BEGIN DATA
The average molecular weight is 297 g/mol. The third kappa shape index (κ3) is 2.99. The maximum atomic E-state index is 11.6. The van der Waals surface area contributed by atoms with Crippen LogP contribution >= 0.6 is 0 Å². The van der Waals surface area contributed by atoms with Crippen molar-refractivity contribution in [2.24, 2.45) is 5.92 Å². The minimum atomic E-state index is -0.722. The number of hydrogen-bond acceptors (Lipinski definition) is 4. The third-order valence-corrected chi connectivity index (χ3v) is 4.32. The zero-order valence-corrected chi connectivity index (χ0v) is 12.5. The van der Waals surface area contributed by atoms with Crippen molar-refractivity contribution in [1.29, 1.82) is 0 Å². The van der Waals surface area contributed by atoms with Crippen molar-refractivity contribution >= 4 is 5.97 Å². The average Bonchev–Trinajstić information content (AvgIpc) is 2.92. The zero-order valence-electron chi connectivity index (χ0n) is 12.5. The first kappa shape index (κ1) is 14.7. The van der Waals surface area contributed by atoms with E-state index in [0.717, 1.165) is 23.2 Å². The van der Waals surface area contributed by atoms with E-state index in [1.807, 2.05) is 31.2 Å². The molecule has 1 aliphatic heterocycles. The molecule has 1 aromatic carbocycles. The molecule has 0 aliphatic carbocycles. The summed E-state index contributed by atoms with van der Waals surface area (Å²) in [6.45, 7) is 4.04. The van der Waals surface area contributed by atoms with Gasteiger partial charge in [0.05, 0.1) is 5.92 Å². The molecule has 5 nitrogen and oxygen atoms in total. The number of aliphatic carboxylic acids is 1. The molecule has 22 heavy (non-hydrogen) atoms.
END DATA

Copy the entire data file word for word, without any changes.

The average molecular weight is 297 g/mol. The third kappa shape index (κ3) is 2.99. The maximum atomic E-state index is 11.6. The van der Waals surface area contributed by atoms with Crippen LogP contribution >= 0.6 is 0 Å². The van der Waals surface area contributed by atoms with Crippen molar-refractivity contribution in [2.24, 2.45) is 5.92 Å². The minimum atomic E-state index is -0.722. The number of hydrogen-bond acceptors (Lipinski definition) is 4. The third-order valence-corrected chi connectivity index (χ3v) is 4.32. The zero-order valence-corrected chi connectivity index (χ0v) is 12.5. The van der Waals surface area contributed by atoms with Crippen molar-refractivity contribution in [1.29, 1.82) is 0 Å². The van der Waals surface area contributed by atoms with Crippen molar-refractivity contribution >= 4 is 5.97 Å². The average Bonchev–Trinajstić information content (AvgIpc) is 2.92. The zero-order valence-electron chi connectivity index (χ0n) is 12.5. The first kappa shape index (κ1) is 14.7. The van der Waals surface area contributed by atoms with E-state index in [0.717, 1.165) is 23.2 Å². The van der Waals surface area contributed by atoms with E-state index in [1.807, 2.05) is 31.2 Å². The molecule has 1 aliphatic heterocycles. The molecule has 1 aromatic carbocycles. The molecule has 0 aliphatic carbocycles. The summed E-state index contributed by atoms with van der Waals surface area (Å²) in [6.45, 7) is 4.04. The van der Waals surface area contributed by atoms with Gasteiger partial charge in [0.05, 0.1) is 5.92 Å². The molecule has 5 nitrogen and oxygen atoms in total. The number of aliphatic carboxylic acids is 1. The molecule has 22 heavy (non-hydrogen) atoms.